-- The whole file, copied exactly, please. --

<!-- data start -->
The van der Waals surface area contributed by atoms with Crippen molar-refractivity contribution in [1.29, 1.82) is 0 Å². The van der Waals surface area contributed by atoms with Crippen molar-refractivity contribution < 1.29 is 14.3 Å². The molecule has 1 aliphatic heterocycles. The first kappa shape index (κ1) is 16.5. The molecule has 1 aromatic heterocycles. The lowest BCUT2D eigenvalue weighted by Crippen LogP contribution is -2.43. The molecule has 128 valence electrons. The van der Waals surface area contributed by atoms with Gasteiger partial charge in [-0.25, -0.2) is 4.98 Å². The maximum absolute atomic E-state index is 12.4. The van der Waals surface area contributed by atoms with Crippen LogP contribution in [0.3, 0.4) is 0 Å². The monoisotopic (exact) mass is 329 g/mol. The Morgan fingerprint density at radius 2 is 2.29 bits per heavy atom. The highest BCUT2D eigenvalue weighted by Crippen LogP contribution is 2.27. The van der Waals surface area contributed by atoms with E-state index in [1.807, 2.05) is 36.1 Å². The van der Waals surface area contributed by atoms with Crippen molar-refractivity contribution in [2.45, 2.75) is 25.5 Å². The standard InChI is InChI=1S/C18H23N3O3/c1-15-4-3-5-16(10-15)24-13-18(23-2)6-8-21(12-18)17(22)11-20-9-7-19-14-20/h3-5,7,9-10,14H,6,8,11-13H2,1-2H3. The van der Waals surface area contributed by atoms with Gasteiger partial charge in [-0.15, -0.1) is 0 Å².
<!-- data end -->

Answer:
The van der Waals surface area contributed by atoms with Crippen molar-refractivity contribution in [1.29, 1.82) is 0 Å². The van der Waals surface area contributed by atoms with Crippen molar-refractivity contribution < 1.29 is 14.3 Å². The molecule has 1 aliphatic heterocycles. The first kappa shape index (κ1) is 16.5. The molecule has 1 aromatic heterocycles. The lowest BCUT2D eigenvalue weighted by Crippen LogP contribution is -2.43. The molecule has 128 valence electrons. The van der Waals surface area contributed by atoms with Gasteiger partial charge in [-0.25, -0.2) is 4.98 Å². The maximum absolute atomic E-state index is 12.4. The van der Waals surface area contributed by atoms with Crippen LogP contribution in [0.3, 0.4) is 0 Å². The monoisotopic (exact) mass is 329 g/mol. The Morgan fingerprint density at radius 2 is 2.29 bits per heavy atom. The highest BCUT2D eigenvalue weighted by Crippen LogP contribution is 2.27. The van der Waals surface area contributed by atoms with E-state index in [1.807, 2.05) is 36.1 Å². The van der Waals surface area contributed by atoms with Crippen molar-refractivity contribution in [2.45, 2.75) is 25.5 Å². The standard InChI is InChI=1S/C18H23N3O3/c1-15-4-3-5-16(10-15)24-13-18(23-2)6-8-21(12-18)17(22)11-20-9-7-19-14-20/h3-5,7,9-10,14H,6,8,11-13H2,1-2H3. The van der Waals surface area contributed by atoms with Gasteiger partial charge in [-0.15, -0.1) is 0 Å².